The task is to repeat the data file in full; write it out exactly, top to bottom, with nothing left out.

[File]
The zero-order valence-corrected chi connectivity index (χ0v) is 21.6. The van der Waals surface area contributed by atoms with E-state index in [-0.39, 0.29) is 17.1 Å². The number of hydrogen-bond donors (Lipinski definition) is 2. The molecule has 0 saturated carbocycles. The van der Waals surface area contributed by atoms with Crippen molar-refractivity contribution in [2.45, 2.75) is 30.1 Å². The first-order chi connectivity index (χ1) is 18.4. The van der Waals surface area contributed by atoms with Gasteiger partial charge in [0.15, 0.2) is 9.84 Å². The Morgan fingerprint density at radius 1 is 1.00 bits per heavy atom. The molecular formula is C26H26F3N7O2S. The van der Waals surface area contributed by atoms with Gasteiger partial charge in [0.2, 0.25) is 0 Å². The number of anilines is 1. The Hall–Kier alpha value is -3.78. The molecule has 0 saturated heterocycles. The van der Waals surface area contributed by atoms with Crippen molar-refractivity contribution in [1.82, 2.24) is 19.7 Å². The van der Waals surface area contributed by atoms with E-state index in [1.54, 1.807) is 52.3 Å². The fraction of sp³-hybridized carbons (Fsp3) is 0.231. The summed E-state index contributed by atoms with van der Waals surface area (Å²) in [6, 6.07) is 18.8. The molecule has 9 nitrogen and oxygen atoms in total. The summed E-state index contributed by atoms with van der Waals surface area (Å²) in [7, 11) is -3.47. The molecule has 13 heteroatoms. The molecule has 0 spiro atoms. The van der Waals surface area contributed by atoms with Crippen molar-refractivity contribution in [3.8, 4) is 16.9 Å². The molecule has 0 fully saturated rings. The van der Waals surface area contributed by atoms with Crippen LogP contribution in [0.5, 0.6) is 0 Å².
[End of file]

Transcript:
The zero-order valence-corrected chi connectivity index (χ0v) is 21.6. The van der Waals surface area contributed by atoms with E-state index in [-0.39, 0.29) is 17.1 Å². The number of hydrogen-bond donors (Lipinski definition) is 2. The molecule has 0 saturated carbocycles. The van der Waals surface area contributed by atoms with Crippen molar-refractivity contribution in [2.45, 2.75) is 30.1 Å². The first-order chi connectivity index (χ1) is 18.4. The van der Waals surface area contributed by atoms with Gasteiger partial charge in [0.15, 0.2) is 9.84 Å². The Morgan fingerprint density at radius 1 is 1.00 bits per heavy atom. The molecular formula is C26H26F3N7O2S. The van der Waals surface area contributed by atoms with Gasteiger partial charge in [0.2, 0.25) is 0 Å². The number of anilines is 1. The Hall–Kier alpha value is -3.78. The molecule has 0 saturated heterocycles. The van der Waals surface area contributed by atoms with Crippen molar-refractivity contribution in [1.82, 2.24) is 19.7 Å². The van der Waals surface area contributed by atoms with E-state index in [1.54, 1.807) is 52.3 Å². The fraction of sp³-hybridized carbons (Fsp3) is 0.231. The summed E-state index contributed by atoms with van der Waals surface area (Å²) in [6, 6.07) is 18.8. The molecule has 9 nitrogen and oxygen atoms in total. The summed E-state index contributed by atoms with van der Waals surface area (Å²) in [7, 11) is -3.47. The molecule has 13 heteroatoms. The molecule has 0 spiro atoms. The van der Waals surface area contributed by atoms with Crippen molar-refractivity contribution in [3.8, 4) is 16.9 Å². The molecule has 0 fully saturated rings. The van der Waals surface area contributed by atoms with Crippen LogP contribution in [0.5, 0.6) is 0 Å².